COVID Relief Thursday, Mar 25 2021 

My friend, Patricia, says it’s been a year of Lent. Patricia’s correct in the fact that there’s been a lot of sacrifices since the beginning of the pandemic. The difference is that during Lent, we choose what we want to give up. Few of the changes and challenges we experienced during this time was the result of a personal choice.

It’s been a very long year. I’ve followed the guidelines in regard to mask-wearing, social distancing, and hand-washing. I forfeited traditional holiday celebrations and gatherings with loved ones in exchange for the avoidance of contracting the COVID-19 virus.

My doctors warned that I was at very high risk of hospitalization and death from COVID. From the beginning, I vowed to do my best to avoid the virus. Most of all, I didn’t want a long-term disability. I was considerably more concerned about lasting side effects from the COVID-19 virus than any risk from the vaccine.

I’m relieved to be fully vaccinated. A weight has lifted, and I can’t help but smile. I now have more freedom to be with loved ones, hug them, and enjoy our special days together.

Scheduling vaccination appointments is finally getting easier as more vaccine becomes available. Mass vaccination sites, as well as local pharmacies and pharmacies within grocery stores, are also expanding appointments.

None of the authorized and recommended vaccines contain live virus. Therefore, these vaccines cannot cause someone to develop COVID. Any symptoms we may develop is the result of our bodies developing immunity.

According to the CDC, COVID-19 vaccines do not interact or alter our DNA. There are two types of US vaccines authorized for use.

1. The Pfizer-BioNTech and Moderna RNA (mRNA) vaccines teach our cells how to make a protein that triggers an immune response. The mRNA never enters the nucleus of the cell where our DNA is located. It cannot affect or interact with DNA.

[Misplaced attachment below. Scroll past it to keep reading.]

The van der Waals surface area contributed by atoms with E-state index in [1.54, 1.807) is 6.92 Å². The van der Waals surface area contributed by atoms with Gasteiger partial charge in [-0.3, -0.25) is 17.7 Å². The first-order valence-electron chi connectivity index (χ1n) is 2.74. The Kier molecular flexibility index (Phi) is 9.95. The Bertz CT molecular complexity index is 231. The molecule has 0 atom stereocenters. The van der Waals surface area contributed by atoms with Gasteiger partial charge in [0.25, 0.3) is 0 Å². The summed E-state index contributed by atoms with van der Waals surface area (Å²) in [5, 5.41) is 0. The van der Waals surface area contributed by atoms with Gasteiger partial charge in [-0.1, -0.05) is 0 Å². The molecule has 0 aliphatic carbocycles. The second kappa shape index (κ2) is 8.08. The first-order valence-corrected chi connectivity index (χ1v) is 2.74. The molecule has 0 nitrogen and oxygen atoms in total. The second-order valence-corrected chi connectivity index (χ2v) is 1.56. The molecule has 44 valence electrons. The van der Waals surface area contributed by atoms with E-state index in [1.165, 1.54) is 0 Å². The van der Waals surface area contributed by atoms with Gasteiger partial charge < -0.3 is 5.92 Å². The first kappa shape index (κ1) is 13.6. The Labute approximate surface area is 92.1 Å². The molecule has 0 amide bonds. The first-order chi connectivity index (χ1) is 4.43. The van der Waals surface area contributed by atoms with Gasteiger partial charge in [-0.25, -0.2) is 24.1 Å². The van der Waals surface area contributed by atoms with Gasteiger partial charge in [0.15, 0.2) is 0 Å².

2. Johnson & Johnson’s Janssen COVID-19 vaccine is a viral vector vaccine. This is a modified version of a different, harmless virus (the vector) that instructs our cells to produce antibodies to protect us from future infection. Instructions are delivered in a form of genetic material but do not integrate into a person’s DNA.

It’s believed that these vaccines will prevent serious illness or death from this virus. However, it is uncertain how well these vaccines prevent spreading the virus or how long they are effective. For these reasons, we are encouraged to continue to wear masks and remain 6 feet apart while in public places and wash our hands thoroughly and frequently.

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“Celtic Cross and God’s Everlasting Love” and “Underground Ancient Symbols of Faith” are posted on my other blog, Mary K Doyle Books.

Inspired Caregiving. Weekly Morale Boosters is a helpful and encouraging gift for the caregivers in your life.

Photo: Light house, Fabyan Park, Batavia, IL

The COVID Affect Tuesday, Apr 7 2020 

You’re not worried about yourself. You don’t fit the demographics for anything other than a normal viral reaction. So why should the restrictions apply to you? Why should you suffer because someone else may get sick?

No matter your race, nationality, or lifestyle, COVID-19 will affect you dearly. The world will not be the same after this. If you are fortunate enough not to be personally touched, or know anyone who is, you still will be affected financially. Your employment opportunities, investments, insurance premiums, product availability, neighboring shops, bars, and restaurants you frequent, and countless other factors will be negatively impacted by the Corona virus. The more people infected, the longer and more intense the results.

Even healthy young adults I know who believe they had or have the virus tell me COVID was a tough illness to get through. It isn’t anything you want to be flippant about. If you do get it, you are likely to be down for the count for several weeks.